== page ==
Software > Chord Network ModelDescription | Pros and Cons | Applications | Details | Usage Hints | References | Acknowledgments
Chord  is another self-organizing structured P2P system model. This algorithm provides an implementation of the Chord primitive for the modeling of peer-to-peer networks and to perform search on such topologies. Chord provides a flexible, high-performance lookup primitive upon which functionality for efficient data location, anonymity, search, server selection, authentication etc. can be layered.
Chord uses consistent hashing to map nodes onto a circular identifier space (see Figure below). Nodes in a Chord graph have, as an additional attribute, a coordinate in a 1-dimensional virtual space (called a ring). When a new node N is added to the graph, the attributes of the nodes adjacent to N on the ring are used to add edges between N and k other nodes distributed in the space. Every node also keeps track of its predecessor and successor nodes. This provides significant advantage over standard consistent hashing which requires every node to track almost all other nodes.
Search in a Chord Graph
Performing efficient decentralized search is a fundamental problem in Peer-to-Peer systems. An effective search facility that uses only local information is essential for their scalability and, ultimately, their success. It is suggested that there is a strong relationship between network topology and search algorithms.
Chord provides an efficient method of locating documents while placing few constraints on the application that use it. Since each node maintains information about only a subset of the nodes in the graph, search moves progressively closer to identifying the successor with each step.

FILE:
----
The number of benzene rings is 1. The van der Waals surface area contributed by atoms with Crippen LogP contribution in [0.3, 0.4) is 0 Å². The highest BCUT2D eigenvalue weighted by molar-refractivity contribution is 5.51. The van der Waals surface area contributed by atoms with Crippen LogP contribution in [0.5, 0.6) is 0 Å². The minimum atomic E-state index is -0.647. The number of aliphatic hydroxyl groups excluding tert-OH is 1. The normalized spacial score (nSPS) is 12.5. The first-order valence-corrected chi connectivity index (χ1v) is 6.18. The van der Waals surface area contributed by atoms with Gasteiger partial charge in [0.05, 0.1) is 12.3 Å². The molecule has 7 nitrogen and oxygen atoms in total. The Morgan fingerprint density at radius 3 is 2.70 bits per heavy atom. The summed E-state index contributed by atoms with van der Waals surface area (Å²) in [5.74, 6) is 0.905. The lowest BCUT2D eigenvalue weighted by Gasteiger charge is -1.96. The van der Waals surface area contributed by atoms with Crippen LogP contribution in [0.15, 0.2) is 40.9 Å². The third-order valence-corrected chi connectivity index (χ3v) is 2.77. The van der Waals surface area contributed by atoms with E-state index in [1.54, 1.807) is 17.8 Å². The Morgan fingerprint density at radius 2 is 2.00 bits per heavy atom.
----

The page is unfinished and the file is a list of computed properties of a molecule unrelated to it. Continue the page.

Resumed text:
By search, we mean looking up a node given a start (source) node. The algorithm outputs the search cost involved in performing the search. The search cost refers to the number of messages passed in the system to find the target node. As explained above, a Chord graph consists of a virtual ring where every node knows how to reach its predecessor and k successor nodes on the identifier circle. To lookup the target node, message is passed to a node's successor which is closest to the destination node on the ring. Message is propagated progressively until the target node is found.
Applicable to network graphs only. Since placement of system resources at nodes is strictly controlled in a centralized fashion, network evolution has costly overhead. Centralized control limits network robustness and node autonomy.
Chord model is advantageous for building systems where controlled resource placement is a high priority, such as distributed file storage. Chord model provides sub-linear search mechanisms.
The algorithm can be used to generate Chord structured P2P graphs. These graphs can then be visualized and analyzed using Pajek or any other network visualization program.
In the IVC Software Framework, simply select Modeling > P2P > Structured > CHORD to generate a network. Recommended number of edges = log M, where M is the size of the network. Use Analysis > Search > CHORD Search to analyze the network.
This package was developed by George Fletcher and Hardik Sheth. Hardik Sheth integrated the code into the IVC Software Framework.